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Night at the Museum: Secret of the Tomb: Movie Review


"Night at the Museum: Secret of the Tomb" is an unexpected send off ode to one of the unlikeliest film franchises. "Night at the Museum: Secret of the Tomb", while having its defining poignant and key laugh out loud moments, lacks that overall cohesiveness that could have made this third outing a bit more effective and a more memorable one at that than its current state.

As always, as the sun goes down on New York, the legendary museum exhibits turn into living, breathing people and creatures. But this time around, they are not acting normally. Larry Daley (Ben tiller) is shocked to find that his friends Teddy Roosevelt, (Robin Williams) the miniature Jedediah (Owen Wilson) and the two inch tall Roman centurion Octavius (Steve Coogan) and all the other exhibits are fighting and creating pandemonium. Larry discovers that the ancient Egyptian tablet, which brings them to life each night, is losing its special powers. He sets off across the Atlantic to London with his son Nick (Skyler Gisondo) in the hopes that the great Pharaoh Of The Nile (Ben Kingsley), father of Pharaoh Ahkmenrah (Rami Malek), will be able to solve the problem and reboot the tablet.

The last few scenes of "Night at the Museum: Secret of the Tomb" define what this outing could have been in its best form. The emotional and obvious goodbye to its fans was clear cut and precise with its message. It also included an open-ended ending that could propel the franchise with new leads in the future. Unfortunately, this is something of a rarity in the film's first two acts. What we get is a mix of ideas that never really gel together. Our characters have to contend about the Egyptian tablet losing its life-giving powers but we also have side stories like Larry having to deal with Nick's future propositions about going to college or Sir Lancelot's delusional take on his quest for the Holy Grail that feels underdeveloped given the film's short running time. The movie had its hilarious spots and our favorite new character is Sir Lancelot but never did his scenes feel significant in nature. Overall, if "Night at the Museum: Secret of the Tomb" accepted what it's good at and known for - which is non-stop and outrageous hilarity - things could have been even better.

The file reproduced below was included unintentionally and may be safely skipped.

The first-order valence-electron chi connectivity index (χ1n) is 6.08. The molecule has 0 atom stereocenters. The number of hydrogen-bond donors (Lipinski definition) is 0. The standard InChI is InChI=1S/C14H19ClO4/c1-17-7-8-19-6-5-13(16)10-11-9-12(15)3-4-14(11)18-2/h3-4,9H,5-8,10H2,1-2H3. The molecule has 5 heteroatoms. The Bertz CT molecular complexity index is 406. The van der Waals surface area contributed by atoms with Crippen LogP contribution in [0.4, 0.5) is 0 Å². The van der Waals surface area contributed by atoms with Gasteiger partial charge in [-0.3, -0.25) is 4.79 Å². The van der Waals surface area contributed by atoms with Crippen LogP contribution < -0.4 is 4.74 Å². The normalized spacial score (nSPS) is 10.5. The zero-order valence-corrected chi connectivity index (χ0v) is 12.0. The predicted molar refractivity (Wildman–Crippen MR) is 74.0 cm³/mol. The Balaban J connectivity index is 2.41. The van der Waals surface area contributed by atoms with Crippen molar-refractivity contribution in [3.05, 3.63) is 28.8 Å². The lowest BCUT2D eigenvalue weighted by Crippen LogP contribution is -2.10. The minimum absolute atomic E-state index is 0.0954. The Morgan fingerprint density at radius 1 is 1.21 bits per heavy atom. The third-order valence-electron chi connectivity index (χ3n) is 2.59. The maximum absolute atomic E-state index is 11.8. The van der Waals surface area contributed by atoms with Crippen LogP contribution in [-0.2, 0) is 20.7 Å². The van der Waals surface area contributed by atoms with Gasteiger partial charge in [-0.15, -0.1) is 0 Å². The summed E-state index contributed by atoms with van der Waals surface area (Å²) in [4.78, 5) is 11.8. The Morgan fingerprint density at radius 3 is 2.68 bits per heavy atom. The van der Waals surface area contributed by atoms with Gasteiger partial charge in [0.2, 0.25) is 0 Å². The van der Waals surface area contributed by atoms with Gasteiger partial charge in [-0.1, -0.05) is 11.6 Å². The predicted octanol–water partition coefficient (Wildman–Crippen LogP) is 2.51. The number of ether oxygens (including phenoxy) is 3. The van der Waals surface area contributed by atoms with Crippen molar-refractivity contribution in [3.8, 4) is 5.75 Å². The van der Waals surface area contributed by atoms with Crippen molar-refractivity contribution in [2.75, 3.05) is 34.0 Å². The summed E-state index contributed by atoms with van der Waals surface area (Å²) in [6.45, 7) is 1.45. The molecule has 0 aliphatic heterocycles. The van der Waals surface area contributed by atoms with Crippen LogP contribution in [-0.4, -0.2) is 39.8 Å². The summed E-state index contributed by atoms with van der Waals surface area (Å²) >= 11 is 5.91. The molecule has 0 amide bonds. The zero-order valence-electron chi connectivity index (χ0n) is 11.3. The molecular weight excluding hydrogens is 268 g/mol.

Rating: 3 and a half reels





Why you should watch it:
- a poignant ode to series fans. the third act will be worth the wait
- had hilarious pockets especially Sir Lancelot

Why you shouldn't watch it:
- lacks focus and tackles too many agendas even with a short running time

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